3 rd 5 th Grade Math Core Curriculum Anna McDonald School

3 rd 5 th Grade Math Core Curriculum Anna McDonald School 3 rd 5 th Grade Math Core Curriculum Anna McDonald School Our core math curriculum is only as strong and reliable as its implementation. Ensuring the goals of our curriculum are met in each classroom,

More information

PowerTeaching i3: Algebra I Mathematics

PowerTeaching i3: Algebra I Mathematics PowerTeaching i3: Algebra I Mathematics Alignment to the Common Core State Standards for Mathematics Standards for Mathematical Practice and Standards for Mathematical Content for Algebra I Key Ideas and

More information

Associative Property The property that states that the way addends are grouped or factors are grouped does not change the sum or the product.

Associative Property The property that states that the way addends are grouped or factors are grouped does not change the sum or the product. addend A number that is added to another in an addition problem. 2 + 3 = 5 The addends are 2 and 3. area The number of square units needed to cover a surface. area = 9 square units array An arrangement

More information

High School Functions Interpreting Functions Understand the concept of a function and use function notation.

High School Functions Interpreting Functions Understand the concept of a function and use function notation. Performance Assessment Task Printing Tickets Grade 9 The task challenges a student to demonstrate understanding of the concepts representing and analyzing mathematical situations and structures using algebra.

More information

Math Review. for the Quantitative Reasoning Measure of the GRE revised General Test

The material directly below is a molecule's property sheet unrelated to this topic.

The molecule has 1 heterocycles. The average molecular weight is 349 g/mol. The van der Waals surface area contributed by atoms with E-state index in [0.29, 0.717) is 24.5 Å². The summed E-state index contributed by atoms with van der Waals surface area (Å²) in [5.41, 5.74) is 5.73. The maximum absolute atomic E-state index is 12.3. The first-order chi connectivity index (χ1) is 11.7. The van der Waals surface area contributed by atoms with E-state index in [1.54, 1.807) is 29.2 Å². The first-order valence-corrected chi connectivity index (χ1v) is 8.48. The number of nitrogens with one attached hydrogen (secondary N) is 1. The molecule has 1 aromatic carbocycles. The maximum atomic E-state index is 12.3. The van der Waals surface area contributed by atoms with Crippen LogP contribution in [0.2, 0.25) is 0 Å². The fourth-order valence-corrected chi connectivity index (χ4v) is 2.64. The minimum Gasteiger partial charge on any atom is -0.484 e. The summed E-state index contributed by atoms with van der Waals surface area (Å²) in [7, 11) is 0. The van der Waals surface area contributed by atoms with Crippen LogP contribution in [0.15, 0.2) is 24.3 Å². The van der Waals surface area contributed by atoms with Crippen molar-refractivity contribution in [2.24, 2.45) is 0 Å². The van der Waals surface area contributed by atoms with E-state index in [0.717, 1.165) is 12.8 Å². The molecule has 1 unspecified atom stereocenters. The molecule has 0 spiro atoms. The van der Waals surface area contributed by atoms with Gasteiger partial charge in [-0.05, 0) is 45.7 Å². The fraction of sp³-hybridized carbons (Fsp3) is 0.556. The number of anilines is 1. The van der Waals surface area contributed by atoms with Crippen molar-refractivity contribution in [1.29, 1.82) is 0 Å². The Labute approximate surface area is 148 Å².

Math Review. for the Quantitative Reasoning Measure of the GRE revised General Test Math Review for the Quantitative Reasoning Measure of the GRE revised General Test www.ets.org Overview This Math Review will familiarize you with the mathematical skills and concepts that are important

More information

Biggar High School Mathematics Department. National 5 Learning Intentions & Success Criteria: Assessing My Progress

Biggar High School Mathematics Department. National 5 Learning Intentions & Success Criteria: Assessing My Progress Biggar High School Mathematics Department National 5 Learning Intentions & Success Criteria: Assessing My Progress Expressions & Formulae Topic Learning Intention Success Criteria I understand this Approximation

More information

Solving Simultaneous Equations and Matrices

Solving Simultaneous Equations and Matrices Solving Simultaneous Equations and Matrices The following represents a systematic investigation for the steps used to solve two simultaneous linear equations in two unknowns. The motivation for considering

More information

Algebra 1 Chapter 3 Vocabulary. equivalent - Equations with the same solutions as the original equation are called.

Algebra 1 Chapter 3 Vocabulary. equivalent - Equations with the same solutions as the original equation are called. Chapter 3 Vocabulary equivalent - Equations with the same solutions as the original equation are called. formula - An algebraic equation that relates two or more real-life quantities. unit rate - A rate

More information

NEW YORK STATE TEACHER CERTIFICATION EXAMINATIONS

NEW YORK STATE TEACHER CERTIFICATION EXAMINATIONS NEW YORK STATE TEACHER CERTIFICATION EXAMINATIONS TEST DESIGN AND FRAMEWORK September 2014 Authorized for Distribution by the New York State Education Department This test design and framework document

More information

Mathematics Scope and Sequence, K-8

Mathematics Scope and Sequence, K-8 Standard 1: Number and Operation Goal 1.1: Understands and uses numbers (number sense) Mathematics Scope and Sequence, K-8 Grade Counting Read, Write, Order, Compare Place Value Money Number Theory K Count

More information

TYPES OF NUMBERS. Example 2. Example 1. Problems. Answers

TYPES OF NUMBERS. Example 2. Example 1. Problems. Answers TYPES OF NUMBERS When two or more integers are multiplied together, each number is a factor of the product. Nonnegative integers that have exactly two factors, namely, one and itself, are called prime

More information

COGNITIVE TUTOR ALGEBRA